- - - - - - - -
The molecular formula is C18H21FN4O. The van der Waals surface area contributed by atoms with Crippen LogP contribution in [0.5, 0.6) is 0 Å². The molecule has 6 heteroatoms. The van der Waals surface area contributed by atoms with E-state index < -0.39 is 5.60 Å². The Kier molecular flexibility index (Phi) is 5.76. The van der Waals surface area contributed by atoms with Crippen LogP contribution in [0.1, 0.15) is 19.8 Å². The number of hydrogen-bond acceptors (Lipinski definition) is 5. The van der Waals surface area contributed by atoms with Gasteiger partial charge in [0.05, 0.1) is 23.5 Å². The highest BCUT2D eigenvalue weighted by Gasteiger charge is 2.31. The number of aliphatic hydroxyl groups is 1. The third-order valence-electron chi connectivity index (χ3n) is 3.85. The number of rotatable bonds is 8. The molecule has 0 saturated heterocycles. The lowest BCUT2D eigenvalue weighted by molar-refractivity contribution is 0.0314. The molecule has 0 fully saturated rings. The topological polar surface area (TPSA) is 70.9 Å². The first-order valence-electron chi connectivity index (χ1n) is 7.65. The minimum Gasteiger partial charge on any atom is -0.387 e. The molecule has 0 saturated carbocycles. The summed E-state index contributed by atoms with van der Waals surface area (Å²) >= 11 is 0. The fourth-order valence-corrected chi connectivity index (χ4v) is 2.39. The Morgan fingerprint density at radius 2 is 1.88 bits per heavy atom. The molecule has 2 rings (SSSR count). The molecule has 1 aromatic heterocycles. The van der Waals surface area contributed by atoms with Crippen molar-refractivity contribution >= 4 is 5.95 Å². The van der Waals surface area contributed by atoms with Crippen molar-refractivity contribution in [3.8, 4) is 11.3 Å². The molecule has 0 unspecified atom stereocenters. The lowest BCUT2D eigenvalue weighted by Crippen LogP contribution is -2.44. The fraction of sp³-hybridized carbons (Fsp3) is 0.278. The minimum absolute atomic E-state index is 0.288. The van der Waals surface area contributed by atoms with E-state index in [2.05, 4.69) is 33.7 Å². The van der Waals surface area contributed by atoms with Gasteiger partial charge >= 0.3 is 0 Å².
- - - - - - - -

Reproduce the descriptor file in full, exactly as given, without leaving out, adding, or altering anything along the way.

The molecular formula is C18H21FN4O. The van der Waals surface area contributed by atoms with Crippen LogP contribution in [0.5, 0.6) is 0 Å². The molecule has 6 heteroatoms. The van der Waals surface area contributed by atoms with E-state index < -0.39 is 5.60 Å². The Kier molecular flexibility index (Phi) is 5.76. The van der Waals surface area contributed by atoms with Crippen LogP contribution in [0.1, 0.15) is 19.8 Å². The number of hydrogen-bond acceptors (Lipinski definition) is 5. The van der Waals surface area contributed by atoms with Gasteiger partial charge in [0.05, 0.1) is 23.5 Å². The highest BCUT2D eigenvalue weighted by Gasteiger charge is 2.31. The number of aliphatic hydroxyl groups is 1. The third-order valence-electron chi connectivity index (χ3n) is 3.85. The number of rotatable bonds is 8. The molecule has 0 saturated heterocycles. The lowest BCUT2D eigenvalue weighted by molar-refractivity contribution is 0.0314. The molecule has 0 fully saturated rings. The topological polar surface area (TPSA) is 70.9 Å². The first-order valence-electron chi connectivity index (χ1n) is 7.65. The minimum Gasteiger partial charge on any atom is -0.387 e. The molecule has 0 saturated carbocycles. The summed E-state index contributed by atoms with van der Waals surface area (Å²) >= 11 is 0. The fourth-order valence-corrected chi connectivity index (χ4v) is 2.39. The Morgan fingerprint density at radius 2 is 1.88 bits per heavy atom. The molecule has 2 rings (SSSR count). The molecule has 1 aromatic heterocycles. The van der Waals surface area contributed by atoms with Crippen molar-refractivity contribution >= 4 is 5.95 Å². The van der Waals surface area contributed by atoms with Crippen molar-refractivity contribution in [3.8, 4) is 11.3 Å². The molecule has 0 unspecified atom stereocenters. The lowest BCUT2D eigenvalue weighted by Crippen LogP contribution is -2.44. The fraction of sp³-hybridized carbons (Fsp3) is 0.278. The minimum absolute atomic E-state index is 0.288. The van der Waals surface area contributed by atoms with E-state index in [2.05, 4.69) is 33.7 Å². The van der Waals surface area contributed by atoms with Gasteiger partial charge >= 0.3 is 0 Å².